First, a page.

I am fourteen.
Fourteen when he tells me to keep my eyes low.
To not look at them.
At men. At boys. Everything male.
Because looking them in the eye means
That I want to have sex, that I’m open for business.
Looking at them means encouraging them,
It’s a dare, it’s a yes, he says to me, the fatherly figure,
Trying to educate me about the world,
My sex that does not have a name in his mouth,
But must be chaste, must be composed, must be
Kept shut at all cost, mine.
Don’t you dare to smile, that’s the
Cherry on top, that’s an open invitation to all.
If you look a certain way they think you’re a slut, a whore,
All of a sudden he found words for everything.
I can’t go to the beaches in Italy because
Horny men and teenaged boys will hunt me down,
Tourist girls, take them to the beach and seduce them,
Use them for sex.
I am a signal.
I can’t do anything on my own because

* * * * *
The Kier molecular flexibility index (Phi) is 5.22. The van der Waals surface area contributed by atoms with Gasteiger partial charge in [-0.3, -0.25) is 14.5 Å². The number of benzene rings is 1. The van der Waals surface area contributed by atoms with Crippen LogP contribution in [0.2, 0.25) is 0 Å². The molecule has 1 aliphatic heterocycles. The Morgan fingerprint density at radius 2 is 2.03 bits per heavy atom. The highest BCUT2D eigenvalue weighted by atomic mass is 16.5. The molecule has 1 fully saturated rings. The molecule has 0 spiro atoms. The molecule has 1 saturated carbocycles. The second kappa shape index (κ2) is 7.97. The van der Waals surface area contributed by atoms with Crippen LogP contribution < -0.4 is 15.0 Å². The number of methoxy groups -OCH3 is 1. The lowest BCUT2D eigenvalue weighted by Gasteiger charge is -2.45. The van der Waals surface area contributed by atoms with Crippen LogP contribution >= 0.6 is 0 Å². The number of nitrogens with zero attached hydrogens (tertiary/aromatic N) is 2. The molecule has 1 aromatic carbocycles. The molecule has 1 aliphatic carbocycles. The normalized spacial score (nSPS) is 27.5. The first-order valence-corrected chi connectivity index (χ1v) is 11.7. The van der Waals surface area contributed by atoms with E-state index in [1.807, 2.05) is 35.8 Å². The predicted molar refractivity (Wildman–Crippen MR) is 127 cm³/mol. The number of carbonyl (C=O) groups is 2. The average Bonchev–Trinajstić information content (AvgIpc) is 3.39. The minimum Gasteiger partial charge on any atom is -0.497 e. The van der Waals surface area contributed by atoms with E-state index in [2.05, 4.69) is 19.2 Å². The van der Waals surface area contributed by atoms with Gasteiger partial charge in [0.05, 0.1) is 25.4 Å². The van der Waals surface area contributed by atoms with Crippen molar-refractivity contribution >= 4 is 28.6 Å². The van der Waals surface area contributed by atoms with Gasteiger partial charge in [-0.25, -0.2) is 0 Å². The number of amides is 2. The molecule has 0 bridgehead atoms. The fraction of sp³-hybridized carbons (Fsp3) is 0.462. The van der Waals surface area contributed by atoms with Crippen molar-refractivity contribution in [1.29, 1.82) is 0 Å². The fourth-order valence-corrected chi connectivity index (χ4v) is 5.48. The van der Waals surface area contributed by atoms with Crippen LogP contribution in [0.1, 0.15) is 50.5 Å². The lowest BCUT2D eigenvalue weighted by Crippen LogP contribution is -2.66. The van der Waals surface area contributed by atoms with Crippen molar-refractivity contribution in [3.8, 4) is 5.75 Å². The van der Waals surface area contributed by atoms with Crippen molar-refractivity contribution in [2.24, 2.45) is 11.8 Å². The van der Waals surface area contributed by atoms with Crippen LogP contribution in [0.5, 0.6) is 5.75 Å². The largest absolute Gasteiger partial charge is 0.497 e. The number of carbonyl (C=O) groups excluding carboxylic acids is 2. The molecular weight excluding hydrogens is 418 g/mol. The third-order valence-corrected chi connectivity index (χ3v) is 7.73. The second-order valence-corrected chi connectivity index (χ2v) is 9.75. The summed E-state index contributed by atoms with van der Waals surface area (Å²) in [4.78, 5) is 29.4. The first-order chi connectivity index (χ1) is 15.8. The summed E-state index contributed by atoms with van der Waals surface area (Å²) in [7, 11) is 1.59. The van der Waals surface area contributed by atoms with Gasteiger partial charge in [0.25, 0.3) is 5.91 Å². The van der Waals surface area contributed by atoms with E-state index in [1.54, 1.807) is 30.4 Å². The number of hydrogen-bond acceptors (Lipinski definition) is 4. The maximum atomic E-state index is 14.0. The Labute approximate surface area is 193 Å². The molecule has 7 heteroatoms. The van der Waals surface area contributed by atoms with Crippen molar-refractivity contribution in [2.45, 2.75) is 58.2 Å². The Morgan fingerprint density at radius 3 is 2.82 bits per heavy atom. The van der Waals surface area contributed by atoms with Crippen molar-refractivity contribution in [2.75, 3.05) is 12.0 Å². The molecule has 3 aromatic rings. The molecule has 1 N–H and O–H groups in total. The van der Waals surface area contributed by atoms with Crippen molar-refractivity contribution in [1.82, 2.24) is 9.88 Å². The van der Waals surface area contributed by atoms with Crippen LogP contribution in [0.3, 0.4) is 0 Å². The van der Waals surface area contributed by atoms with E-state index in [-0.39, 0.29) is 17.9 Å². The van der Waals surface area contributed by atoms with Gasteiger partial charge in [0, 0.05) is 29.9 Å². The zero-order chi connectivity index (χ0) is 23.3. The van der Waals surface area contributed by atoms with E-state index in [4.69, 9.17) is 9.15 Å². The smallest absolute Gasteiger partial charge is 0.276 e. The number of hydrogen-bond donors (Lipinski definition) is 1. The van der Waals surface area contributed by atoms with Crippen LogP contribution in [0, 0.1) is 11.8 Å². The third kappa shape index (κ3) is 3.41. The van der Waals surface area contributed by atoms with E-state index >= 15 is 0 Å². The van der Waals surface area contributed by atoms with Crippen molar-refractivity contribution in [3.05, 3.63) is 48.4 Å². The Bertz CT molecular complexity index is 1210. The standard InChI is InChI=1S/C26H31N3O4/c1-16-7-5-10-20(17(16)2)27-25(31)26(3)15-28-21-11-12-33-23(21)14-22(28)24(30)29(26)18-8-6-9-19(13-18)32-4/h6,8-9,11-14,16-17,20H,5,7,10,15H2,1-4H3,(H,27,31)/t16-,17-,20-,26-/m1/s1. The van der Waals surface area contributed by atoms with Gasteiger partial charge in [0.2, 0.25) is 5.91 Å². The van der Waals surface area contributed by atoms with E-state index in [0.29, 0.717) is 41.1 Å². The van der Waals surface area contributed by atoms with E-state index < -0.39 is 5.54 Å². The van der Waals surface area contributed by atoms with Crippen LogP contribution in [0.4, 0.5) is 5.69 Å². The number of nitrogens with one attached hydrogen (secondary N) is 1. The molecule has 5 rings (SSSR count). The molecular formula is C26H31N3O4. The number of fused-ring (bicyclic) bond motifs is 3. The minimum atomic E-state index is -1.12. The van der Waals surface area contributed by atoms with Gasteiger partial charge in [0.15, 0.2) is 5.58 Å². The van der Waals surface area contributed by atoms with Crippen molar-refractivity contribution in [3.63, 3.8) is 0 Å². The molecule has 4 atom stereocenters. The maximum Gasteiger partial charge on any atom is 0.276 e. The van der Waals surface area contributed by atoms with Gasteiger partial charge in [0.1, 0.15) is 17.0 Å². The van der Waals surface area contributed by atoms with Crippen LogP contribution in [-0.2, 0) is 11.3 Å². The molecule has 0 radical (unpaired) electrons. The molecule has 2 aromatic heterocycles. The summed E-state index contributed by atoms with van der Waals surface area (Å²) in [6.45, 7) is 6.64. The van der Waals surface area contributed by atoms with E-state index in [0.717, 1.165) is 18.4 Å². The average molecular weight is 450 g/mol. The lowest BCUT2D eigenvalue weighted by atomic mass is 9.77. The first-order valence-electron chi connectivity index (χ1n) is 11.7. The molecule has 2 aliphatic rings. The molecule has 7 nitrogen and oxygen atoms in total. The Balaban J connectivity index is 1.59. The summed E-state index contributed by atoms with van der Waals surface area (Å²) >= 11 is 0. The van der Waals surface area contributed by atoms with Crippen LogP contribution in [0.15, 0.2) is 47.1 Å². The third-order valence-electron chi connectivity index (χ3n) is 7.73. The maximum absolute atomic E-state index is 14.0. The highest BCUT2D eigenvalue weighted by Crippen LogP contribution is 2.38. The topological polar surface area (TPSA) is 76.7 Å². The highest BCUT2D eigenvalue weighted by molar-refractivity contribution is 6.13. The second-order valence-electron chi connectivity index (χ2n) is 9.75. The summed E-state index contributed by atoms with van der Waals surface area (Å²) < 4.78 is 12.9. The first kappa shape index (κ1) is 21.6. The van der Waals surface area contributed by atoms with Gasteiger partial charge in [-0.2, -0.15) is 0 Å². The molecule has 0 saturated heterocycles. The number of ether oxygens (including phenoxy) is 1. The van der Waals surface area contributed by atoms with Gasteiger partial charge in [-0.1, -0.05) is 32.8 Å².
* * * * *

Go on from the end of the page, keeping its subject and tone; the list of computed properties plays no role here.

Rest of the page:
They are the ones with the bad thoughts,
The rotten mind.
But you are daddy’s little girl, don’t dress
Like a whore.
I am fourteen years old.
I feel trapped. I feel like trash.
I don’t have a chance at all.
Am I to exist in these parameters that
He has just outlined?
That wherever I go I need to be afraid?
Nothing do I know about
Female sexual desire,
My own body,
Everything this man tells me comes from the outside.
Has nothing to do with me.
He keeps on talking, so proudly, thinking
He knows it all, thinking he is actually helping me.
He painted a picture for me and I stand cornered,
And frustrated, reduced, condemned from the get-go.
And I fall straight into all the traps,
And lost my way before realising that
I had one. And it is not his.
“Dreiviertelportrait einer Dame mit Hut in gelbem Kleid” by Eduard Veith (1858-1925)